On May 18, 2017, Plaintiffs filed their Motion for Class Certification of the state claims under Federal Rule of Civil Procedure 23(b)(3) on behalf of those Inspectors who had worked for WGM in Ohio, Illinois, and Pennsylvania. (Doc. 108). The same day, WGM filed its Motion to Decertify the FLSA collective action. (Doc. 110). While those motions remained pending, WGM moved to exclude the expert testimony of Plaintiffs' expert witness, Colleen Vallen. (Doc. 119).


         Although filed last out of the three pending motions, the Court will address WGM's Motion to Exclude first because it bears on the record to be considered in deciding the Motion to Decertify. The Court will then consider WGM's Motion to Decertify and Plaintiffs' Motion for Class Certification in turn.[4]

         A. WGM's Motion to Exclude

         1. Standard for Excluding Expert Testimony

         The admissibility of expert witness testimony is governed by Federal Rule of Evidence 702, which provides:

A witness who is qualified as an expert by knowledge, skill, experience, training, or education may testify in the form of an opinion or otherwise if:
(a) the expert's scientific, technical, or other specialized knowledge will help the trier of fact to understand the evidence or to determine a fact in issue;
(b) the testimony is based on sufficient facts or data;
(c) the testimony is the product of reliable principles and methods; and
(d) the expert has reliably applied the principles and methods to the facts of the case.

         Fed. R. Evid. 702. In parsing the rule, the Sixth Circuit has read it to require three criteria: (1) the witness must be qualified; (2) the witness's testimony must be relevant; and (3) the witness's testimony must be reliable. In re Scrap Metal Antitrust Litig., 527 F.3d 517, 528-29 (6th Cir. 2008).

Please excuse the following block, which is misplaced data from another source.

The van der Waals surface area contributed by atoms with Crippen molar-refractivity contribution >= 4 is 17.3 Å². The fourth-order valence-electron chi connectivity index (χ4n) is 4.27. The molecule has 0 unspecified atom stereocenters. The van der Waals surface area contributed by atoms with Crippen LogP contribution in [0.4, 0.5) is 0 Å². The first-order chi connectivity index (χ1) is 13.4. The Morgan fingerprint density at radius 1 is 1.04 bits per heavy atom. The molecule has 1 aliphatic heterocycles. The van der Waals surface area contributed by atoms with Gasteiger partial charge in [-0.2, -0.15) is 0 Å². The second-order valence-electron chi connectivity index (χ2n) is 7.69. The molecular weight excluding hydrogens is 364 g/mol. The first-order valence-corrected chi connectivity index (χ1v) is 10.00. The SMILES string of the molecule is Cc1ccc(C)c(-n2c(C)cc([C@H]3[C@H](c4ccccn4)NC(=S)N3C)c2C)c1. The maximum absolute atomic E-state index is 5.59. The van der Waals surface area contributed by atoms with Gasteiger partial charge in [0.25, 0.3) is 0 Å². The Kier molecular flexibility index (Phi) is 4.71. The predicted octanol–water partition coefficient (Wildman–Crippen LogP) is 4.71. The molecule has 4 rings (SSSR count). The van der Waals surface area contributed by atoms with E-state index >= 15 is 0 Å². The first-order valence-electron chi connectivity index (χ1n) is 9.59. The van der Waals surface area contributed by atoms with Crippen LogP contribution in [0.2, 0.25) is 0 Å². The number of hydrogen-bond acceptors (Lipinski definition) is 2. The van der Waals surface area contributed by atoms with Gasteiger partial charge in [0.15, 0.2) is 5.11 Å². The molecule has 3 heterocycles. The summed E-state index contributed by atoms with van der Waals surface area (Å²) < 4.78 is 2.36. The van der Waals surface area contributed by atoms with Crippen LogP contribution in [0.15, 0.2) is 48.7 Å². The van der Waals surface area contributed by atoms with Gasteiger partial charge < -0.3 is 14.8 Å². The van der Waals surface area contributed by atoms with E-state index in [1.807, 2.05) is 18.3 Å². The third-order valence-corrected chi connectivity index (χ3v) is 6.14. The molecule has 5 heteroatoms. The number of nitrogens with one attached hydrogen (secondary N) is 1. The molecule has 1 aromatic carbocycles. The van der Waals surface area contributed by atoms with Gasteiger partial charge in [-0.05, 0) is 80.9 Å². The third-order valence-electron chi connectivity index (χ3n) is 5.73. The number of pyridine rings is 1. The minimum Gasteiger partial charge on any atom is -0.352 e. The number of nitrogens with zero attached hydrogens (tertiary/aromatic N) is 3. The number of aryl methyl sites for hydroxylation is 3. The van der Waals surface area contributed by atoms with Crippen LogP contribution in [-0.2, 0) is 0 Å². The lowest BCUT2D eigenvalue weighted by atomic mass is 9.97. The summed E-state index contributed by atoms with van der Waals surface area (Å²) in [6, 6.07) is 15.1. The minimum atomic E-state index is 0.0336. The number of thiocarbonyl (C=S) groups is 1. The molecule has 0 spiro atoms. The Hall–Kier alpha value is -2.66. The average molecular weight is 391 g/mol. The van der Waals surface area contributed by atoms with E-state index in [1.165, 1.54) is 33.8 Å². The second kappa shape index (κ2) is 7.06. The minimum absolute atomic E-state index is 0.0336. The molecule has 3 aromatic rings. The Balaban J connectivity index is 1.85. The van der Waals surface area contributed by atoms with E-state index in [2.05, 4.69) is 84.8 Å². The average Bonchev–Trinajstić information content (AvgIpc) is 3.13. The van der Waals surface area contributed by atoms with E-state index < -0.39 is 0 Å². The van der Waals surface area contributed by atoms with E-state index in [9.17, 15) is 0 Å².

This rule reflects the well-established judicial precedent that district courts must act as “gatekeepers” in determining the admissibility of such testimony. Johnson v. Manitowoc Boom Trucks, Inc., 484 F.3d 426, 429 (6th Cir. 2007) (discussing Daubert v. Merrell Dow Pharms., 509 U.S. 579 (1993) and Kumho Tire Co. v. Carmichael, 526 U.S. 137, 147 (1999)). “[T]he gatekeeping inquiry must be tied to the facts of a particular case, depending on the nature of the issue, the expert's particular expertise, and the subject of his testimony.” Id. at 430 (internal quotation marks and citation omitted). Although “not a definitive checklist or test, ” some factors that may bear on the analysis are:

(1) whether a theory or technique . . . can be (and has been) tested; (2) whether the theory has been subjected to peer review and publication; (3) whether, with respect to a particular technique, there is a high known or potential rate of error and whether there are standards controlling the technique's operation; and
(4) whether the theory or technique enjoys general acceptance within a relevant scientific community.

Id. at 429-30 (internal quotation marks and citations omitted). Moreover, “expert testimony prepared solely for purposes of litigation, as opposed to testimony flowing naturally from an expert's line of scientific research or technical work, should be viewed with some caution.” Id. at 434.

         The proponent of expert testimony must establish its admissibility by a preponderance of proof. Nelson v. Tenn. Gas Pipeline, Co., 243 F.3d 244, 251 (6th Cir. 2001) (citing Daubert, 509 U.S. at 592 n.10). Whether to admit expert testimony is within the district court's discretion. Johnson, 484 F.3d at 429 (citation omitted).

         2. Admissibility of Vallen's Testimony

         Here, WGM challenges the admissibility of Vallen's testimony because two out of the three conclusions she reached are not relevant and the third was misleading and irrelevant. As those are the only stated grounds for objecting to the admission of her testimony-and this Court finding no independent reason to exclude her testimony-the Court's analysis will be limited to those issues.